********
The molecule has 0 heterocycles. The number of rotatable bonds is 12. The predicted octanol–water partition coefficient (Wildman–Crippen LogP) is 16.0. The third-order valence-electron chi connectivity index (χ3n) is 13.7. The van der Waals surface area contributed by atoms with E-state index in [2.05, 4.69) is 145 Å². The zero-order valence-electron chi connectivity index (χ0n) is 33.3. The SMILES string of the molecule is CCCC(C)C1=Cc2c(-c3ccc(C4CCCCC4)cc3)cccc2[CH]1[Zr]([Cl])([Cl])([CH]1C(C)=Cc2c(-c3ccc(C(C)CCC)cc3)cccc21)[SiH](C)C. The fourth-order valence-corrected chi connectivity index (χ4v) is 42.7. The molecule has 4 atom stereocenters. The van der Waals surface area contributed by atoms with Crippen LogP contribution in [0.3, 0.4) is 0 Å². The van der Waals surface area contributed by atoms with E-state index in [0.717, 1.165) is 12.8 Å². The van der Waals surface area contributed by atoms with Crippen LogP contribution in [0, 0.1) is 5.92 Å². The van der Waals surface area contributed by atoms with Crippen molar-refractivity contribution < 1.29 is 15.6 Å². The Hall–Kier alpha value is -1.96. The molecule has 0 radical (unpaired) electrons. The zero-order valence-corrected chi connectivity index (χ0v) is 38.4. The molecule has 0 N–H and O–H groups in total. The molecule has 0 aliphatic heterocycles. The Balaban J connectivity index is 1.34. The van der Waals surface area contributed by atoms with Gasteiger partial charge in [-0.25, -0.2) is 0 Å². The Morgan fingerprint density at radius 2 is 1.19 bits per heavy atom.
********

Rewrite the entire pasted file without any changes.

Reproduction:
The molecule has 0 heterocycles. The number of rotatable bonds is 12. The predicted octanol–water partition coefficient (Wildman–Crippen LogP) is 16.0. The third-order valence-electron chi connectivity index (χ3n) is 13.7. The van der Waals surface area contributed by atoms with E-state index in [2.05, 4.69) is 145 Å². The zero-order valence-electron chi connectivity index (χ0n) is 33.3. The SMILES string of the molecule is CCCC(C)C1=Cc2c(-c3ccc(C4CCCCC4)cc3)cccc2[CH]1[Zr]([Cl])([Cl])([CH]1C(C)=Cc2c(-c3ccc(C(C)CCC)cc3)cccc21)[SiH](C)C. The fourth-order valence-corrected chi connectivity index (χ4v) is 42.7. The molecule has 4 atom stereocenters. The van der Waals surface area contributed by atoms with Crippen LogP contribution in [0.3, 0.4) is 0 Å². The van der Waals surface area contributed by atoms with E-state index in [0.717, 1.165) is 12.8 Å². The van der Waals surface area contributed by atoms with Crippen LogP contribution in [0, 0.1) is 5.92 Å². The van der Waals surface area contributed by atoms with Crippen molar-refractivity contribution < 1.29 is 15.6 Å². The Hall–Kier alpha value is -1.96. The molecule has 0 radical (unpaired) electrons. The zero-order valence-corrected chi connectivity index (χ0v) is 38.4. The molecule has 0 N–H and O–H groups in total. The molecule has 0 aliphatic heterocycles. The Balaban J connectivity index is 1.34. The van der Waals surface area contributed by atoms with Gasteiger partial charge in [-0.25, -0.2) is 0 Å². The Morgan fingerprint density at radius 2 is 1.19 bits per heavy atom.